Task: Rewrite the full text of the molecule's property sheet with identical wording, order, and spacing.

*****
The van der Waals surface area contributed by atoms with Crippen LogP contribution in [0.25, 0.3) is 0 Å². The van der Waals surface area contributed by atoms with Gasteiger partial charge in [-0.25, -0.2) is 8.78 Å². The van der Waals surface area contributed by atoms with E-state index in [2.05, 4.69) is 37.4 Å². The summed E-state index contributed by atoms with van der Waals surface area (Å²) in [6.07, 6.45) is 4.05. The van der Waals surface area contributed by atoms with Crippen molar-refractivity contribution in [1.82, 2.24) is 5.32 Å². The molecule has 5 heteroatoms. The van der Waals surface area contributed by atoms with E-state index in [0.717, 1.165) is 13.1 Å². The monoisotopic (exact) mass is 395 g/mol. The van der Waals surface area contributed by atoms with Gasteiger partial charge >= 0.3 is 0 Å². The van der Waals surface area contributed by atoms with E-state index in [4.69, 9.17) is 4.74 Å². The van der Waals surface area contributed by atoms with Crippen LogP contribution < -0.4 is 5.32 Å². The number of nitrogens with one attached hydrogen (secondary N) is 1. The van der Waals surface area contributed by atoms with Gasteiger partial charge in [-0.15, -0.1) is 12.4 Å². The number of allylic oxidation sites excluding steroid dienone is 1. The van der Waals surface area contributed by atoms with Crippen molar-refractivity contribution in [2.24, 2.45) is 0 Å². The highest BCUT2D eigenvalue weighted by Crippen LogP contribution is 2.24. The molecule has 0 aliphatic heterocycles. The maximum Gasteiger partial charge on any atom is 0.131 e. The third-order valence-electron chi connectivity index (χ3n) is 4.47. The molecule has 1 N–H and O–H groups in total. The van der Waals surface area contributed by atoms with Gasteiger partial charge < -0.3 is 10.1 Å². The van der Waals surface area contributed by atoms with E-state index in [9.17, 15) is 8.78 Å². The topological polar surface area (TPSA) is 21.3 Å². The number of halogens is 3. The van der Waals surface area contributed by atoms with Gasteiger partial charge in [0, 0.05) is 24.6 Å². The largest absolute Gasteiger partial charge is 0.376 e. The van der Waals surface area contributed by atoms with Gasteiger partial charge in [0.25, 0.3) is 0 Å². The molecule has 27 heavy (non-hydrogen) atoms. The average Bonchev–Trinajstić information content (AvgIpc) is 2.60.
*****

The van der Waals surface area contributed by atoms with Crippen LogP contribution in [0.25, 0.3) is 0 Å². The van der Waals surface area contributed by atoms with Gasteiger partial charge in [-0.25, -0.2) is 8.78 Å². The van der Waals surface area contributed by atoms with E-state index in [2.05, 4.69) is 37.4 Å². The summed E-state index contributed by atoms with van der Waals surface area (Å²) in [6.07, 6.45) is 4.05. The van der Waals surface area contributed by atoms with Crippen molar-refractivity contribution in [1.82, 2.24) is 5.32 Å². The molecule has 5 heteroatoms. The van der Waals surface area contributed by atoms with E-state index in [0.717, 1.165) is 13.1 Å². The monoisotopic (exact) mass is 395 g/mol. The van der Waals surface area contributed by atoms with Gasteiger partial charge >= 0.3 is 0 Å². The van der Waals surface area contributed by atoms with E-state index in [4.69, 9.17) is 4.74 Å². The van der Waals surface area contributed by atoms with Crippen LogP contribution < -0.4 is 5.32 Å². The number of nitrogens with one attached hydrogen (secondary N) is 1. The van der Waals surface area contributed by atoms with Gasteiger partial charge in [-0.15, -0.1) is 12.4 Å². The number of allylic oxidation sites excluding steroid dienone is 1. The van der Waals surface area contributed by atoms with Crippen molar-refractivity contribution in [2.24, 2.45) is 0 Å². The highest BCUT2D eigenvalue weighted by Crippen LogP contribution is 2.24. The molecule has 0 aliphatic heterocycles. The maximum Gasteiger partial charge on any atom is 0.131 e. The third-order valence-electron chi connectivity index (χ3n) is 4.47. The molecule has 1 N–H and O–H groups in total. The van der Waals surface area contributed by atoms with Gasteiger partial charge < -0.3 is 10.1 Å². The van der Waals surface area contributed by atoms with E-state index in [9.17, 15) is 8.78 Å². The topological polar surface area (TPSA) is 21.3 Å². The number of halogens is 3. The van der Waals surface area contributed by atoms with Gasteiger partial charge in [0, 0.05) is 24.6 Å². The largest absolute Gasteiger partial charge is 0.376 e. The van der Waals surface area contributed by atoms with Gasteiger partial charge in [0.25, 0.3) is 0 Å². The molecule has 27 heavy (non-hydrogen) atoms. The average Bonchev–Trinajstić information content (AvgIpc) is 2.60.